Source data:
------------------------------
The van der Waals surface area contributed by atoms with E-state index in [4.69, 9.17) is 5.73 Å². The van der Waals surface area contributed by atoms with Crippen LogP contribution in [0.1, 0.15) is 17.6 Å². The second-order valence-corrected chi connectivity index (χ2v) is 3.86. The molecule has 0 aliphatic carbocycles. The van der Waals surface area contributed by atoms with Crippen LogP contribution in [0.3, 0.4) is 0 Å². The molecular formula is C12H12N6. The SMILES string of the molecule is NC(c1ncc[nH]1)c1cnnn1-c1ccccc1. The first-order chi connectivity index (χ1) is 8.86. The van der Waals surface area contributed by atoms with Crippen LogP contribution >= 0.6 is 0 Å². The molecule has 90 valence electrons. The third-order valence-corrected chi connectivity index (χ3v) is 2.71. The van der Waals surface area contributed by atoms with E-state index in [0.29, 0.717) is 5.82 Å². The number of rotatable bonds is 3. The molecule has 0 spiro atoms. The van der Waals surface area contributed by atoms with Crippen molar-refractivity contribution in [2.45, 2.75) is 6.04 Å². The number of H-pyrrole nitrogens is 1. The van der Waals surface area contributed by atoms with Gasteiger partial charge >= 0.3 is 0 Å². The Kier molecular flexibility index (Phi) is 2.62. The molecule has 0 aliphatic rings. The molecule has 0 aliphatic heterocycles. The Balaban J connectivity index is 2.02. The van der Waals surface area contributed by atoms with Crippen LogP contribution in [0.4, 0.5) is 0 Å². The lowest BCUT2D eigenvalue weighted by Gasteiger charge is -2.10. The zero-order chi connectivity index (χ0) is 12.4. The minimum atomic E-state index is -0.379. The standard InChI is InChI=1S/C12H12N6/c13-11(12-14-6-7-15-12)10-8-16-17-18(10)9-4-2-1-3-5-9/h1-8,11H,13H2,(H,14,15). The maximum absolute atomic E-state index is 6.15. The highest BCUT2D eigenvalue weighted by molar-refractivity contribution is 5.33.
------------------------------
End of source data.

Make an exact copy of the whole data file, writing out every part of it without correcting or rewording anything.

The van der Waals surface area contributed by atoms with E-state index in [4.69, 9.17) is 5.73 Å². The van der Waals surface area contributed by atoms with Crippen LogP contribution in [0.1, 0.15) is 17.6 Å². The second-order valence-corrected chi connectivity index (χ2v) is 3.86. The molecule has 0 aliphatic carbocycles. The van der Waals surface area contributed by atoms with Crippen LogP contribution in [0.3, 0.4) is 0 Å². The molecular formula is C12H12N6. The SMILES string of the molecule is NC(c1ncc[nH]1)c1cnnn1-c1ccccc1. The first-order chi connectivity index (χ1) is 8.86. The van der Waals surface area contributed by atoms with Crippen LogP contribution >= 0.6 is 0 Å². The molecule has 90 valence electrons. The third-order valence-corrected chi connectivity index (χ3v) is 2.71. The van der Waals surface area contributed by atoms with E-state index in [0.29, 0.717) is 5.82 Å². The number of rotatable bonds is 3. The molecule has 0 spiro atoms. The van der Waals surface area contributed by atoms with Crippen molar-refractivity contribution in [2.45, 2.75) is 6.04 Å². The number of H-pyrrole nitrogens is 1. The van der Waals surface area contributed by atoms with Gasteiger partial charge >= 0.3 is 0 Å². The Kier molecular flexibility index (Phi) is 2.62. The molecule has 0 aliphatic rings. The molecule has 0 aliphatic heterocycles. The Balaban J connectivity index is 2.02. The van der Waals surface area contributed by atoms with Crippen LogP contribution in [0.4, 0.5) is 0 Å². The lowest BCUT2D eigenvalue weighted by Gasteiger charge is -2.10. The zero-order chi connectivity index (χ0) is 12.4. The minimum atomic E-state index is -0.379. The standard InChI is InChI=1S/C12H12N6/c13-11(12-14-6-7-15-12)10-8-16-17-18(10)9-4-2-1-3-5-9/h1-8,11H,13H2,(H,14,15). The maximum absolute atomic E-state index is 6.15. The highest BCUT2D eigenvalue weighted by molar-refractivity contribution is 5.33.